The native Android app for Oji was developed from scratch based on Kotlin – the relatively new alternative to Java for Android. The team also used Google Architecture Components, a collection of libraries for improved design, testability and maintainability. The app consolidates all elements of the well-thought-out user learning flow and integrates both Layer and Zoom to provide industry leading capabilities in certain functional areas without reinventing technology that is already well designed and commercially available. In addition, mobile developers at Waverley integrated Learnosity, a web-based constructor for tests and assessments into the native mobile app, with no impact on performance or user convenience. Our engineers investigated the solution and advised the client on the advantages and risks of working with Learnosity, providing assistance in negotiations with this partner.
The native iOS application solves the same challenges as the Android app does. In order to cope with the situation when multiple data are updated simultaneously across various parts of the app, RxSwift and Realm were chosen. The app also supports numerous integrations, ensuring excellent performance and a high level of stability. Throughout the development, our iOS engineers consulted the client on various ways to implement the needed functionality, adjust user experience to maximize the experience on iOS devices and to smoothly submit the app to the App Store.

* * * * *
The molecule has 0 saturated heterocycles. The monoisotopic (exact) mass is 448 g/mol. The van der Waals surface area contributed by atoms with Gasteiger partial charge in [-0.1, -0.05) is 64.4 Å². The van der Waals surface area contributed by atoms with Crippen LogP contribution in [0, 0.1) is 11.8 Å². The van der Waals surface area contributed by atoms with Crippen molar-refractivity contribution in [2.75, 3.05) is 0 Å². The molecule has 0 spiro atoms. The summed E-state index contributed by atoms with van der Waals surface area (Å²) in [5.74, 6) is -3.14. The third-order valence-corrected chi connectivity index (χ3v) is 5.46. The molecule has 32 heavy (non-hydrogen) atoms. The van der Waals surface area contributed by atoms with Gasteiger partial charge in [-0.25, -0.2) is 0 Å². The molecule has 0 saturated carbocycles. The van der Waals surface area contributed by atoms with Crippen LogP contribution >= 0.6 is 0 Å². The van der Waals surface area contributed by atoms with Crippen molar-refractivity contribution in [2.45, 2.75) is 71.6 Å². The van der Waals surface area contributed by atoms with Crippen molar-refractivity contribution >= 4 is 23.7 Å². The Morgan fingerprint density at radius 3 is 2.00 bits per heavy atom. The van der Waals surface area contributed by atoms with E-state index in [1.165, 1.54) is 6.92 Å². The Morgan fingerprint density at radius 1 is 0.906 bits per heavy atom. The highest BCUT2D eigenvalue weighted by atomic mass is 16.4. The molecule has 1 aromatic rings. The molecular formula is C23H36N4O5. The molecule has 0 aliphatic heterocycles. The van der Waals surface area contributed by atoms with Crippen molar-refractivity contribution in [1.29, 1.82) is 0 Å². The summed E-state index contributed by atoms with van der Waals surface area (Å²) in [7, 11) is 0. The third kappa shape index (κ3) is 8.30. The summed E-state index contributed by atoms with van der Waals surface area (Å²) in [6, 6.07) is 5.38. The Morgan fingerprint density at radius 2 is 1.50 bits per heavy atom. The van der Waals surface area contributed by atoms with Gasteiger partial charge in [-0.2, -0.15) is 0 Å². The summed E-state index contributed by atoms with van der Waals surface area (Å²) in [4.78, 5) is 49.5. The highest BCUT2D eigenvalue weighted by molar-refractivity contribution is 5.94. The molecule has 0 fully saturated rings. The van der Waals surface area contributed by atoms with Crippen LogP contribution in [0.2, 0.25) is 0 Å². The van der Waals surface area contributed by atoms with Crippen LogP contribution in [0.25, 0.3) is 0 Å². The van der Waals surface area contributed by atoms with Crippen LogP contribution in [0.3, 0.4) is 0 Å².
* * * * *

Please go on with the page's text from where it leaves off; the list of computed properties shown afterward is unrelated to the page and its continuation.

The biggest and most interesting challenge was extensive integration testing. All of the components had to be tested both separately and as one system. Luckily, the testing started on the early stages of the project, which helped to identify numerous issues way in advance of the MVP release. One more challenge was to test native iOS and Android applications on multiple mobile devices. QA team managed to solve this by using real devices in the Waverley test lab. The QA team was in close collaboration with the developers, reporting possible vulnerabilities and risks on the server-side, especially connected to the integration with clients, and third-party elements, such as chats, YouTube and Learnosity. The findings of ongoing testing often influenced major decisions on the architecture side.
For this client, we provided end to end software product development services. Waverley estimated the task, gathered a team and is taking full ownership of all parts of the project. The team works in two-week Agile sprints under the supervision of a project manager. Other specialists are pulled into the project if there’s a need for specific expertise or to assist with urgent tasks. The team communicates via Slack, keeps track of the tasks in Jira and reports bugs with the help of Instabug. The client is regularly in touch with the team and on-site knowledge sharing sessions have been conducted . Additionally, the team works with the client to prioritize product optimization, looking for out-of-the-box ways to improve performance and provide the best possible user experience.
The apps were launched on the App Store and Google Play and user downloads have now begun. The team continues working on the project by fixing any bugs in the current production releases, incorporating initial user feedback and adding new functionality to drive adoption forward.